Year Released: 2014
MPAA Rating: Unrated
Running Time: 51 minutes
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Noam Osband’s documentary Adelante takes a look at the town of Norristown, Pennsylvania, outside of Philadelphia, where St. Patrick’s Church has undergone a massive change in its congregation in the last two decades. As immigrants from Mexico have set up home in the area, the church, once strictly Irish-Catholic, has opened its doors to its new congregation, offering bilingual services and working with the new residents to keep their cultural celebrations and practices intact.
The film is predominantly an informational experience; it makes its points well and offers examples to personify and flesh out its story. But it also feels like it goes on too long, meandering down side streets that could easily be removed for a more succinct experience.
At least that’s the feeling that I had, for example about midway through, when the film started to give us the brief history of Father Murphy; it felt like a gear shift, like we were expanding a film that had run its course already. Likewise, while the story of María Juana and Hector’s wedding preparations are an interesting anecdote, that too felt drawn-out; there is little that happens along the way to heighten the interest of the audience. These, and other individual stories, tend to personalize the material, but they don’t really add any narrative momentum.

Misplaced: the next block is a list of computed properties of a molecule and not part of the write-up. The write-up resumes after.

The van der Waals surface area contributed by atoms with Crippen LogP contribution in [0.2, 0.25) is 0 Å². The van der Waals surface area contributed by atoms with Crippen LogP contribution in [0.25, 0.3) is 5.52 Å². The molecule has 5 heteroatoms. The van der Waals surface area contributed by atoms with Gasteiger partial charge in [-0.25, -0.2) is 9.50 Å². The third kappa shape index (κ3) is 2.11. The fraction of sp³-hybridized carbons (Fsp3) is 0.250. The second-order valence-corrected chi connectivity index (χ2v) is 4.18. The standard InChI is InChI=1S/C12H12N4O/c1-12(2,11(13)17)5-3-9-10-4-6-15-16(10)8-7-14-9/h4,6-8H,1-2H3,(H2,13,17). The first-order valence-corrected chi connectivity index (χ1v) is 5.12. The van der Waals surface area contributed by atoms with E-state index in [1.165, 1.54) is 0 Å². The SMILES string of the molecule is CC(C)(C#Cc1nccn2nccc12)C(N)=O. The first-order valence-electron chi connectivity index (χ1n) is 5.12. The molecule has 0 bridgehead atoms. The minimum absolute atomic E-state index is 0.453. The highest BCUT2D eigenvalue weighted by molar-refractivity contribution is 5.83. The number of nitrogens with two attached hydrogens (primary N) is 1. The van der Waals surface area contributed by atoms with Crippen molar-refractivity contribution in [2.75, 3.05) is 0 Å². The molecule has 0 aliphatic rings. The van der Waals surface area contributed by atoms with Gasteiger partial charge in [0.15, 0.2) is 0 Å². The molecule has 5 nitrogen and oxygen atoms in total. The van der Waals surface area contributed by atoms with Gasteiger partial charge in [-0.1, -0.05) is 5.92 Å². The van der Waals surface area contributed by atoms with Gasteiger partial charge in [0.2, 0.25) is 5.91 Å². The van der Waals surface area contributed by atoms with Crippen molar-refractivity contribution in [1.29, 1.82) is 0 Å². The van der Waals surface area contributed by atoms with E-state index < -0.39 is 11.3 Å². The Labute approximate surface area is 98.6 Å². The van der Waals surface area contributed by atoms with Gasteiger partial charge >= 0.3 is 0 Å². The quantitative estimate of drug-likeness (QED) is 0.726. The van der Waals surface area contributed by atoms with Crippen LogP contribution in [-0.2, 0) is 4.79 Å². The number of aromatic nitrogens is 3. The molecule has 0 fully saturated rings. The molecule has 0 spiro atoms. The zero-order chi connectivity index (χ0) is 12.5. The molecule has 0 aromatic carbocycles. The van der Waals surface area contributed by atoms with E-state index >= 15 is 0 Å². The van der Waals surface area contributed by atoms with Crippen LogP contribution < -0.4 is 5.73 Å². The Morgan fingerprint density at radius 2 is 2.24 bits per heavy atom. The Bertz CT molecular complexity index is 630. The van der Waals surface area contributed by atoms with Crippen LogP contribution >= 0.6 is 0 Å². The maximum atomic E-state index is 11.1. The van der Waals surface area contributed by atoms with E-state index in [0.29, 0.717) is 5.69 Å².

You might be thinking something along the lines of, “it’s a documentary, it doesn’t have to be dramatic or have a narrative” and, to an extent, you are correct. Plenty of informative and educational documentaries teach us about something and then move on. There is nothing wrong with creating a film that is informative and educational, but that doesn’t mean that it’s going to work for everyone.
For me, had this been a fifteen-to-twenty minute short film, its less dramatic or narrative elements would’ve been more easily digested. As a short feature (or long short), though, I needed more conflict or a narrative arc or something else to keep me interested; once you get the main ideas, that the community has changed, the church has adapted and the life of an immigrant is difficult when balancing one’s old identity while embracing the new, what else is there to keep your attention besides more examples to belabor these points?
Life doesn’t always deliver those entertainment-friendly elements, however, so I understand if it wasn’t there for the filmmakers to capture, or if it was not the type of film they wanted to make. I respect the film that was made, and it is put together well, but it was not something that I was able to connect with beyond the academic.
This film was submitted for review through our Submission for Review system. If you have a film you’d like us to see, and we aren’t already looking into it on our own, you too can utilize this service.
Posted on August 10, 2014 in Reviews by Mark Bell
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